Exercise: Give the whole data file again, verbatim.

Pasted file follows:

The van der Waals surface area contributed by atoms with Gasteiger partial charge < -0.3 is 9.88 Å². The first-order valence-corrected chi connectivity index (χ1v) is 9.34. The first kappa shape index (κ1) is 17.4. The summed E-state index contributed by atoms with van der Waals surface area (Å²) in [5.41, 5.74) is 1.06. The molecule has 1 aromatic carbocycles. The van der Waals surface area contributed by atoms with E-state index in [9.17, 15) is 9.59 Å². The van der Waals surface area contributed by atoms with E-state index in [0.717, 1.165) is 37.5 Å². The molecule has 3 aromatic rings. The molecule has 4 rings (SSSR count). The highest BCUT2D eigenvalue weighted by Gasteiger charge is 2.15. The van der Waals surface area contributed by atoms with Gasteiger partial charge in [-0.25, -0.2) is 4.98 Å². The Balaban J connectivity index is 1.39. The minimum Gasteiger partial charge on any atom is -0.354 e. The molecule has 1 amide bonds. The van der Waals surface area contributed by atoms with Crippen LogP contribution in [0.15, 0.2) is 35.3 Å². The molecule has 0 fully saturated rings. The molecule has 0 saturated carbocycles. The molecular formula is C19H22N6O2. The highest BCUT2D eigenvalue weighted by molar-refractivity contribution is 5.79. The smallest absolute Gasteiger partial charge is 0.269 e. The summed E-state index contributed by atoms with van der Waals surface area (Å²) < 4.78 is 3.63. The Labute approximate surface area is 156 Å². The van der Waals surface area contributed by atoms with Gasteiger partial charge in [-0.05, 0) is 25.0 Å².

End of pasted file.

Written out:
The van der Waals surface area contributed by atoms with Gasteiger partial charge < -0.3 is 9.88 Å². The first-order valence-corrected chi connectivity index (χ1v) is 9.34. The first kappa shape index (κ1) is 17.4. The summed E-state index contributed by atoms with van der Waals surface area (Å²) in [5.41, 5.74) is 1.06. The molecule has 1 aromatic carbocycles. The van der Waals surface area contributed by atoms with E-state index in [9.17, 15) is 9.59 Å². The van der Waals surface area contributed by atoms with E-state index in [0.717, 1.165) is 37.5 Å². The molecule has 3 aromatic rings. The molecule has 4 rings (SSSR count). The highest BCUT2D eigenvalue weighted by Gasteiger charge is 2.15. The van der Waals surface area contributed by atoms with Gasteiger partial charge in [-0.25, -0.2) is 4.98 Å². The Balaban J connectivity index is 1.39. The minimum Gasteiger partial charge on any atom is -0.354 e. The molecule has 1 amide bonds. The van der Waals surface area contributed by atoms with Crippen LogP contribution in [0.15, 0.2) is 35.3 Å². The molecule has 0 fully saturated rings. The molecule has 0 saturated carbocycles. The molecular formula is C19H22N6O2. The highest BCUT2D eigenvalue weighted by molar-refractivity contribution is 5.79. The smallest absolute Gasteiger partial charge is 0.269 e. The summed E-state index contributed by atoms with van der Waals surface area (Å²) < 4.78 is 3.63. The Labute approximate surface area is 156 Å². The van der Waals surface area contributed by atoms with Gasteiger partial charge in [-0.05, 0) is 25.0 Å².